• dukeofurl 5.1.1

        UK Industry ,manufacturing, fisheries was badly affected by joining the EU- who compensated them.

        Bryan Gould, who was a ministerial official before becoming a UK MP explains what it meant at the time
        http://www.bryangould.com/the-truth-about-brexit-as-seen-from-new-zealand/

        ‘ The Common Market could not have been more inimical to British interests. It required the British to give up significant competitive advantages; first, their access to efficiently produced Commonwealth food which made possible a cheap food policy at home – and therefore lower industrial costs – and, secondly, their preferential markets in Commonwealth countries for relatively expensive British manufactures.

        And so it proved in practice. British taxpayers found themselves subsidising inefficient French farmers, British consumers had to pay higher food prices and therefore required higher wages just to stand still, and British manufacturers and their workforces faced lost output and jobs as they were outgunned in their own market and in Europe by the post-war revival of German industry.

        • AB 5.1.1.1

          May be true – which is why arguments based on what is good for “the country” or “the economy” are just hot air deliberately designed to avoid any calculation or ethical reflection on individual benefit and harm.
          Abstractions do not bleed, get depressed or kill themselves.

        • Exkiwiforces 5.1.1.2

          Yes the wheels did certainly fall for the British Industry etc after entering EU and my UK mates have said along with my ex pat cousin in London “we/ the Brits only wanted to sign up the for “Common Market” not all this other shit that being force down our/ their mouths etc by our weak knee pollies at Westminster”.

    • mickysavage 5.2

      Obviously you don’t agree with the Leave economic argument, but don’t pretend that there isn’t actually one.

      Not sure that I do Wayne. I did include the video from Conservative MP Anna Soubry to show that at least on the Conservative side there are MPs who think that economically it is a bad decision.

      Any links to economic arguments that suggest that it will improve things? And I take anything said by the leave campaign itself with a rather large dose of salt.

  6. Ad 6

    If your opponent is tripping themselves and falling, order another pint.

    Corbyn is looking pretty wily by being deftly positional . So I find him slightly more convincing as a politician.

    But our own government has to do much better on our own EU equivalent trade+diplomatic+social relationship with Australia. So no room for schadenfreude here.

  7. Gosman 7

    The theory of free trade (which most people here certainly don’t seem to understand) is that reducing Trade barriers even unilaterally will benefit an economy. Therefore the UK could crash out of the EU without a deal and then decide to impose no restrictions of goods coming from the rest of the EU and it would benefit. It would be the EU that would be imposing restrictions on British goods at that point. This technically harms them more than the British as they aren’t able to get what they want at the price they previously got them at.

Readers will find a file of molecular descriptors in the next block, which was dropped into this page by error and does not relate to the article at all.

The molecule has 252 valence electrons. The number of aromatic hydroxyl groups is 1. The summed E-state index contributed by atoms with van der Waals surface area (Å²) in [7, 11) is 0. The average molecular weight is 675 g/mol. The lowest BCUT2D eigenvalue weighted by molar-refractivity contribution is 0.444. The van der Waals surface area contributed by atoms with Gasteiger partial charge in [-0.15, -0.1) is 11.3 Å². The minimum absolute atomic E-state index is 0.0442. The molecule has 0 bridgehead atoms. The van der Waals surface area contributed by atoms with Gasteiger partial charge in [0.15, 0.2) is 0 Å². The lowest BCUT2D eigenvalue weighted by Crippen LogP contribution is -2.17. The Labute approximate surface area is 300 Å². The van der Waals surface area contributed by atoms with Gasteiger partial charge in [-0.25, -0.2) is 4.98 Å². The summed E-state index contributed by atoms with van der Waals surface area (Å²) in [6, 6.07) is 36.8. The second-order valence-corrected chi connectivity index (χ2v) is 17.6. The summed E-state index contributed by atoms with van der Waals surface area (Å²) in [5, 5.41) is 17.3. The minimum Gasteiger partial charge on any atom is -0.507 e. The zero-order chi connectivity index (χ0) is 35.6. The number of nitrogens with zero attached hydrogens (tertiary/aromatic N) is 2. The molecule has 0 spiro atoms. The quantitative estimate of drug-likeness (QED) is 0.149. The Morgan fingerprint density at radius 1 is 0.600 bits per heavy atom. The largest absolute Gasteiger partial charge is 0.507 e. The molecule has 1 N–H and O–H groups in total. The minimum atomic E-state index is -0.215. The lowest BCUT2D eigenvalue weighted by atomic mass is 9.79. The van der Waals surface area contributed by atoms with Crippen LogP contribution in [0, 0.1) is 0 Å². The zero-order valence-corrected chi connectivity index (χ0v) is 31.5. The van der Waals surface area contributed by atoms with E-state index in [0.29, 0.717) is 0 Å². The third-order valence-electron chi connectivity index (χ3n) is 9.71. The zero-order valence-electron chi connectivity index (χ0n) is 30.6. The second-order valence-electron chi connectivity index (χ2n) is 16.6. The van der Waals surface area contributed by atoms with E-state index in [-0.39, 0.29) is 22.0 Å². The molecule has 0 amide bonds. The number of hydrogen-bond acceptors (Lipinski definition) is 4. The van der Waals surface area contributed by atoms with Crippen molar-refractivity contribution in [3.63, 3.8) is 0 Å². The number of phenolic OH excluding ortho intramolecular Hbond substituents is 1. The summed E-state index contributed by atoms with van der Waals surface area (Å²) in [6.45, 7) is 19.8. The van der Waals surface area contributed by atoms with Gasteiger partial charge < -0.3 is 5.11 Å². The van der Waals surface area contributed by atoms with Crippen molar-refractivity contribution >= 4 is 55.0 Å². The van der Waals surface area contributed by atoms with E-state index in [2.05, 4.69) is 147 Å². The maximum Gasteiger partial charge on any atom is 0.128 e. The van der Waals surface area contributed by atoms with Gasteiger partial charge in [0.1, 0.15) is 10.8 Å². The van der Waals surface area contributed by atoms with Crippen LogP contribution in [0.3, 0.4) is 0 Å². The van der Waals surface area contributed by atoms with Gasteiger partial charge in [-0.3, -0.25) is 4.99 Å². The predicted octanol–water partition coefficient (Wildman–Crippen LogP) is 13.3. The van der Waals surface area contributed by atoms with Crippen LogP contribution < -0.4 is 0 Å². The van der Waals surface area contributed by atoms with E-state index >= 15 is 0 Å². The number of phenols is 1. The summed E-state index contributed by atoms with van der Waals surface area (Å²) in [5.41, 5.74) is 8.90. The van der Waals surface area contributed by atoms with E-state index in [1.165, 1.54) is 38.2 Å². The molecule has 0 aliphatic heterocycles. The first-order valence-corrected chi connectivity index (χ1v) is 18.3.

• dukeofurl 7.1

      Theory of free trade ?

      There are probably many theories there, depending what you want

      The opposite of free trade, for NZ for a long time any way, was autarky
      https://en.wikipedia.org/wiki/Autarky

      High employment, a stable economy, a standard of living similar/better to that of current ‘free trade’ position. Whats not to like for everyday kiwis ?. The high income earners wouldnt like it.

    • McFlock 7.2

      How does that work in practise? What countries have unilaterally removed all import and export duties on goods and services? Those would be the richest countries in the world, right?

      • Gosman 7.2.1

        Generally they tend to be better off than those with closed or restricted trade yes. What about the theory do you not understand?

        • McFlock 7.2.1.1

          How it works in practise, as per my question. To which countries do you refer?

        • Stuart Munro 7.2.1.2

          The problem is that presumption, which goes back to the likes of Adam Smith, is really based on English access to continental grain breaking the monopoly of large local grain growers.

          When free trade instead licenses foreign monopolies to destroy local businesses to the extent that prices rise for want of local alternatives (for it is the availability of alternatives that controls price gouging) the benefits are no longer there.

          NZ economists, not being the sharpest pencils in the drawer (or they’d be working somewhere else) rarely go even that deep.

          The free trade of English textile mills with India or opium with China was no blessing to those countries.

          • Gosman 7.2.1.2.1

            While not disagreeing with you in relation to Opium’s impact on China the textile trade with India was not exactly free. The British imposed restrictions on Indian manufacturing to benefit their own production.

            • Stuart Munro 7.2.1.2.1.1

              You miss the point: that the beneficial character of free trade is not achieved if it destroys local industry irrespective of whether that destruction is accomplished by simple competition or the heavy-handed jackboots of colonial imperialism.